I have a general question, but I will motivate it with an example.

Let $X_s$ be a random variable in $\lbrace1,2,\ldots\rbrace$ that follows the Zeta distribution $\zeta(s):$ $$\mathbb{P}(X_s=k)=\frac{1}{\zeta(s)n^s}.$$

Let $Y_n\in \lbrace1,2,\ldots,n\rbrace$ have the uniform distribution: $\mathbb{P}(Y_n=k)=1/n$.

Although the variables $X_s$ and $Y_n$ have different distributions, there are some similarities - such as the following:

(i) If $\phi$ denotes Euler's totient, then Kac showed [pp/ 57-58 http://www.gibbs.if.usp.br/~marchett/estocastica/MarkKac-Statistical-Independence.pdf] $$\mathbb{E}\bigg(\frac{\phi(Y_n)}{Y_n}\bigg)\to \frac{6}{\pi^2},\text{ as }n\to \infty.$$

On the other hand, there's a Tauberian theorem which gives $\mathbb{E}\bigg(\frac{\phi(X_s)}{X_s}\bigg)\to 6/\pi ^2$ as $s\to 1^+$.

(ii) The Erdos-Kac central limit theorem states that $$\mathbb{P}\Bigg(a\le \frac{\omega(Y_n)-\log(\log n)}{\sqrt{\log (\log n))}}\le b\Bigg)\to \frac{1}{\sqrt{2\pi}}\int_a ^be^{-y^2/2}dy,$$ while the Lindenberg central limit theorem implies $$\frac{\omega(X_s)-\rho(s)}{\sqrt{\rho(s)}}$$ has the standard normal distribution.


1) What other significant similarities do these distributions share? (please provide references).

2) Are there similarities with any two (discrete) distributions, or is this just a coincidence for $X_s$ and $Y_n$?

  • 1
    $\begingroup$ Maybe you should review your definition of the Zeta distribution. $\endgroup$ Jul 15, 2019 at 20:38

1 Answer 1


The random variable $X_s$ is only well-defined (by your formula) for real $s>1$. As $s$ tends to $1^+$, the random variable $X_s$ has worse and worse regularity, having fewer and fewer moments ($\mathbb EX_s^p<\infty$ only for $s>p+1$), and the limiting case $p=0$ of a "zeroth moment" (i.e. existence of the distribution) ceases to exist at $s=1^+$. Meanwhile, the mass of $X_s$ shifts to larger and larger numbers (with the size scale depending on $(s-1)^{-1}$).

On the other hand, the distribution $Y_n$ as $n\to\infty$ becomes weakly "concentrated" on a scale of size $\Theta(n)$, by which I mean only that $\mathbb P(Y_n=o(n))=o(1)$. In both cases of $X_s$ and $Y_n$, there is a comparable distribution across the relevant scale and thus statistics that are coarse enough will "not notice the difference" between $X_s$ and $Y_n$ in the respective limits. This applies in the case of (1) and there are other such number theoretical results along the same lines (thought not that I could quote off top-of-head - see Terry Tao's blog for examples, however). So I would say that these type of results are specific to the $X_s$ and $Y_n$ being related to each other, and not to an arbitrary discrete distribution.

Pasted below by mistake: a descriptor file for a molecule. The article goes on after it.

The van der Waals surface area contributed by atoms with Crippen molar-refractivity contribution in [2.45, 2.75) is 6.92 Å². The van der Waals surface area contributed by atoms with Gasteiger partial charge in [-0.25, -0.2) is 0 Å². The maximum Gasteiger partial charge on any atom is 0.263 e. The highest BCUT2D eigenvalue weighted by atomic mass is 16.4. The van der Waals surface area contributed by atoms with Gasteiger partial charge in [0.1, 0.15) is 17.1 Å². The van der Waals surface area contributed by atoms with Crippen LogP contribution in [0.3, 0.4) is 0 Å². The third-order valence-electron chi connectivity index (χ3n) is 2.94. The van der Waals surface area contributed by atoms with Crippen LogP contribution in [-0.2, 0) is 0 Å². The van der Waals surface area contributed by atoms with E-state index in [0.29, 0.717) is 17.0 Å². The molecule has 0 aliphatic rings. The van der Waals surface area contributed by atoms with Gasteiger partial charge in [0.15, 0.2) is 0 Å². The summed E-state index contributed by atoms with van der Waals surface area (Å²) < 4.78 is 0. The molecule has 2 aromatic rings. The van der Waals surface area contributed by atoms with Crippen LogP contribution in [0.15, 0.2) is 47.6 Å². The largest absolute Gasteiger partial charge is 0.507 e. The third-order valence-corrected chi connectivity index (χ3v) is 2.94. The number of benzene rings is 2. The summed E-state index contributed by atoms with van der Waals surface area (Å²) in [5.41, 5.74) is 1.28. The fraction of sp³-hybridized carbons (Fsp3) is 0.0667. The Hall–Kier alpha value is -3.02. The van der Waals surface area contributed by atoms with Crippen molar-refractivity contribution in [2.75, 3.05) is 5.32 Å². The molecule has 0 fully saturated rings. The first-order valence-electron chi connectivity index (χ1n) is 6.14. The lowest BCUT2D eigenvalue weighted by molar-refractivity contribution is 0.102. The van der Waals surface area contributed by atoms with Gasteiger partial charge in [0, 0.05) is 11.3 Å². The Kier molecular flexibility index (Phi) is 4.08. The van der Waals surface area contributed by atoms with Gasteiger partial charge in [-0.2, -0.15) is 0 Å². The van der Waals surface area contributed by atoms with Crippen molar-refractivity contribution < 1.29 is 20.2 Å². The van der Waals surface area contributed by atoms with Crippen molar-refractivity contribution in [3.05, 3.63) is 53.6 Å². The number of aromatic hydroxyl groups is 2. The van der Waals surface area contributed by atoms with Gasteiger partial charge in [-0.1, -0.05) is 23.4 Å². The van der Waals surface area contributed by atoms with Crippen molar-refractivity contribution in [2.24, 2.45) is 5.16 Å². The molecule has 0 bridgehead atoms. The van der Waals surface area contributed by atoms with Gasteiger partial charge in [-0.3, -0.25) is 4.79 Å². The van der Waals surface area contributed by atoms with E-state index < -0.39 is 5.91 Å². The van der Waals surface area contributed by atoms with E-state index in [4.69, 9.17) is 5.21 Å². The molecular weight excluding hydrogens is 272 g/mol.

On the other hand, (2) is of a more general character - such results are called central limit theorems, and they abound across probability theory. Any time that a system is comprised of many small and largely non-interacting parts, it is expected that all suitably normalized statistics will obey CLTs. (This is known in probability theory and statistical physics as a universality class, and such systems as described in the previous sentence are said to be in the "basin of attraction" of the Gaussian model.) So (2) in itself would not be evidence of a special relationship between $X_s$ and $Y_n$.


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